What Do Therapists Wear?
What does it say about a counsellor or therapist what they wear to see their clients?
Therapist Camilla Nicholls analyses the outfits of her profession
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What we wear says a lot about us. That can be unfortunate for therapists when trying to let their clients do the talking. It can affect how people see you, whether they trust you and how much they're prepared to open up. So how does a therapist choose the right outfit?
The respected psychoanalyst and psychologist, Peter Hobson, says in his book Consultations in Psychoanalytic Psychotherapy, that he always puts on a tie to meet a potential patient as “symbolic acknowledgement that, however intimate, this is a meeting within a formal framework" and to underline that his role is that “of a professional clinician, not a friend."
Although many therapists may not take quite such a formal sartorial approach, on the whole presenting as professional is standard. A patient or client needs to feel they are in the hands of someone who is trained and qualified to attend to feelings such as depression, anxiety and grief. The sense, conveyed by too casual an outfit, of someone leaning over the garden fence, or propping up a bar in the pub to dispense advice is not conducive to disclosing feelings and thoughts that are often uncomfortable, if not disturbing.
Vogue may not immediately turn to therapists when they plan the next profession for a photo shoot, but it would be unfair to say that a practitioner's healthy lack of ego inevitably equates to a total lack of style. I know many who give great consideration to how they look, but tend to temper what they wear with the client in mind.
I recently had my photograph taken for the welldoing.org website. Apart from suffering a narcissistic blow when I realised I look older and broader than I had previously imagined, I was also alarmed to see that in several of the shots I looked, if not dishevelled, then certainly less crisp than I would like. My face was fine – my gaze was direct and I seemed (I hope) sincere and with a certain warmth. However, I did a brief analysis of the outfit, yes contemporary and willing to embrace colour, but the cardigan flopped open, one side was crumpled and the other straight. It said to me "a bit sloppy" and, worse still, "a little unbalanced". This is not what I would wish to convey to a client or potential client. It does matter.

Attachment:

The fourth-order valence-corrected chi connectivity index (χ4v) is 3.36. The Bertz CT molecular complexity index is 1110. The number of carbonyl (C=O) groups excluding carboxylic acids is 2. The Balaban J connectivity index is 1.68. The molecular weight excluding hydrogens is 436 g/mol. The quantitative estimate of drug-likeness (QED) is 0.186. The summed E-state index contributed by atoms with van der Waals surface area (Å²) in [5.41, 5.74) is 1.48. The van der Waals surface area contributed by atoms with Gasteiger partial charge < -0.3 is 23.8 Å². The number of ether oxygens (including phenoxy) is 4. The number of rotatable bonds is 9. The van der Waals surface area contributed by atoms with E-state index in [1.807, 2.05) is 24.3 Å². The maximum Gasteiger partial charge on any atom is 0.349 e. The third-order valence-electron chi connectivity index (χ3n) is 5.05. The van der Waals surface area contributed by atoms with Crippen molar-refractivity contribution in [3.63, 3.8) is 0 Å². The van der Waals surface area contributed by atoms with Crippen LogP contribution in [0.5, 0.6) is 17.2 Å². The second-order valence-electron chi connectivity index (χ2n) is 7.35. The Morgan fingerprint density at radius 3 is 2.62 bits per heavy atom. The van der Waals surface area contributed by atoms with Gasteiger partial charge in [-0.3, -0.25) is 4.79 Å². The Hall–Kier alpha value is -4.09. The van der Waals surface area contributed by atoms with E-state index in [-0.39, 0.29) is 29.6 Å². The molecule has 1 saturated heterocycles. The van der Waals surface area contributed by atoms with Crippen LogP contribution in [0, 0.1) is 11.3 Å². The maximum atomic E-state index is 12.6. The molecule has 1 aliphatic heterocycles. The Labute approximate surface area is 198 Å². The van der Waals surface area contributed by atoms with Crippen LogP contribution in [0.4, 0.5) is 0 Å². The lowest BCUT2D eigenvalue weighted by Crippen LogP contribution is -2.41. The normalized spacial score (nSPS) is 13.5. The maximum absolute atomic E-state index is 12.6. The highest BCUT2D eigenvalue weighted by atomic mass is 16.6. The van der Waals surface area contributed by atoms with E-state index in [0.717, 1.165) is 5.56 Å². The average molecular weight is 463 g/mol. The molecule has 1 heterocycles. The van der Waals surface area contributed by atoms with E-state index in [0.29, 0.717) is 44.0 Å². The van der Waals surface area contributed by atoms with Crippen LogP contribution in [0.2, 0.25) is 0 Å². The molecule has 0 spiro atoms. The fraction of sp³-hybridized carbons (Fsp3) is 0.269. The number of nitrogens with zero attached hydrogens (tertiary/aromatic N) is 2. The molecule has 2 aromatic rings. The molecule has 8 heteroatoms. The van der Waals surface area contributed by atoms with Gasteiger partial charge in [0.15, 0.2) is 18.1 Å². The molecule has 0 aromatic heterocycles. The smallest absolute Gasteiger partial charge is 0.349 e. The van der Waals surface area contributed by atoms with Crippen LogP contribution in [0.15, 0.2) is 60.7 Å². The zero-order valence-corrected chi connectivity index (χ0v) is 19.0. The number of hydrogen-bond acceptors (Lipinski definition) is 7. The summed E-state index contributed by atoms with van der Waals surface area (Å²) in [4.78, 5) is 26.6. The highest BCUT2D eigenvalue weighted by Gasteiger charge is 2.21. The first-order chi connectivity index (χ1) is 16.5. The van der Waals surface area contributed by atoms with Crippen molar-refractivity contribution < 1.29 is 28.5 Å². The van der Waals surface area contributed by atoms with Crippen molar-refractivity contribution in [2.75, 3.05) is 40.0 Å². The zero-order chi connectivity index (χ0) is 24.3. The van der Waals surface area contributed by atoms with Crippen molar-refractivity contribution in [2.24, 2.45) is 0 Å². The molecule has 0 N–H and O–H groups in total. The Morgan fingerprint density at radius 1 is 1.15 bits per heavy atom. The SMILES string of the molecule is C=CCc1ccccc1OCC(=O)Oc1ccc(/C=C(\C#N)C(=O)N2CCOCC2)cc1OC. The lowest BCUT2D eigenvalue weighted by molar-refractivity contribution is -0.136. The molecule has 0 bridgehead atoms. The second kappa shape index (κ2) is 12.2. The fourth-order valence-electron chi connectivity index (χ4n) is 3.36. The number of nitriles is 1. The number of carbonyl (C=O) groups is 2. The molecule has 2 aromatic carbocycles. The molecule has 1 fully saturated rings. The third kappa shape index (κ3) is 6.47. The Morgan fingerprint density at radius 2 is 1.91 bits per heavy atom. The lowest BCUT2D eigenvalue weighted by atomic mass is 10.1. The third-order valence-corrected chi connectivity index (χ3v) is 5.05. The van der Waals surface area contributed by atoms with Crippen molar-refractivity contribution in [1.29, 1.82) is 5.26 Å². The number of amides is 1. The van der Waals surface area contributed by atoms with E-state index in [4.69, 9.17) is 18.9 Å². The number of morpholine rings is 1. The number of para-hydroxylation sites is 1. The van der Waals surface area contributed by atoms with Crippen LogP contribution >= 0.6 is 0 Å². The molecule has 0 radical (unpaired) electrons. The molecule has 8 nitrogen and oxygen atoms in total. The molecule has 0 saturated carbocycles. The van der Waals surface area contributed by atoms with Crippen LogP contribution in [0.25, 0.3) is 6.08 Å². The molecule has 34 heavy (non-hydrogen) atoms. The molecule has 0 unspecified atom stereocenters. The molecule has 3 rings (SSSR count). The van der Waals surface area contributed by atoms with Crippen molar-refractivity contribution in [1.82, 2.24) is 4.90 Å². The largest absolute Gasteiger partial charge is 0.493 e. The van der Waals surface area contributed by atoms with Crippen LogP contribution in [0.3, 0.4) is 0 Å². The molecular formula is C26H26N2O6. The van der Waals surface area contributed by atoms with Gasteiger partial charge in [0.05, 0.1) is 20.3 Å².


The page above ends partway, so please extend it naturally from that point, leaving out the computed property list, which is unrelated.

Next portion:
Many therapists favour the wearing of if not black then certainly a combination of dark colours from top to toe. It is the physical equivalent of the blank screen, an attempt to be unobtrusive, to fade into the background with the client's concerns in the foreground. A previous (humanistic) therapist of mine always wore a floating trouser suit she had picked out as a result of having had her colours 'done'. She adopted hues that she felt were most easy on the eye for clients as well as pleasing to herself.
Consistency is one of the therapist's key tools and many like my old therapist do adopt a uniform of sorts. If you spend years wearing a suit and tie to counsel in and then answer the door in jeans and a t-shirt it may well be disconcerting. The client's thoughts could be diverted onto the therapist, and what has brought about such a change, and away from the feelings that they are paying to explore. A friend tells of a counselling session on a hot summer's day when she was greeted by what appeared to be a total stranger. It fact, it was her therapist but he was wearing shorts. She felt affronted, she was there for counselling and not a barbecue.
This may seem strange but seeing your therapist's bare knees is not normally a good thing. My therapist's were revealed when he arrived for our appointment late on his pushbike. Somehow it was not just the casualness (he changed into his usual, long-trousered outfit whilst I walked round the block), it was the corporeal nature of him that left me distracted and uncomfortable. Decorum (for men as well as women) seems desirable in a therapist's dress as much as dependability. No cleavage on display is usually as important as no knees.
Therapists may wear what seems to be the same wardrobe for years on end for a multitude of reasons and comfort is definitely one of them. We are sitting for long periods so many of the more outré fashions necessarily pass us by. We are mindful of clients who flatter the way we look and a good therapist will work through the meaning behind such comments. When I was in training a tutor told me about a client, 'John', remarking on his 'snazzy new jacket'. The tutor was pleased but somehow disquieted, he'd not seen John for a few weeks as he had been missing sessions. Only slowly did it come out that John deeply resented paying for missed sessions and felt that my tutor, by sporting a new jacket, was deliberately adding to his distress. Freud infamously said sometimes a cigar is just a cigar, but a jacket on a psychotherapist, it seems, is rarely just a jacket.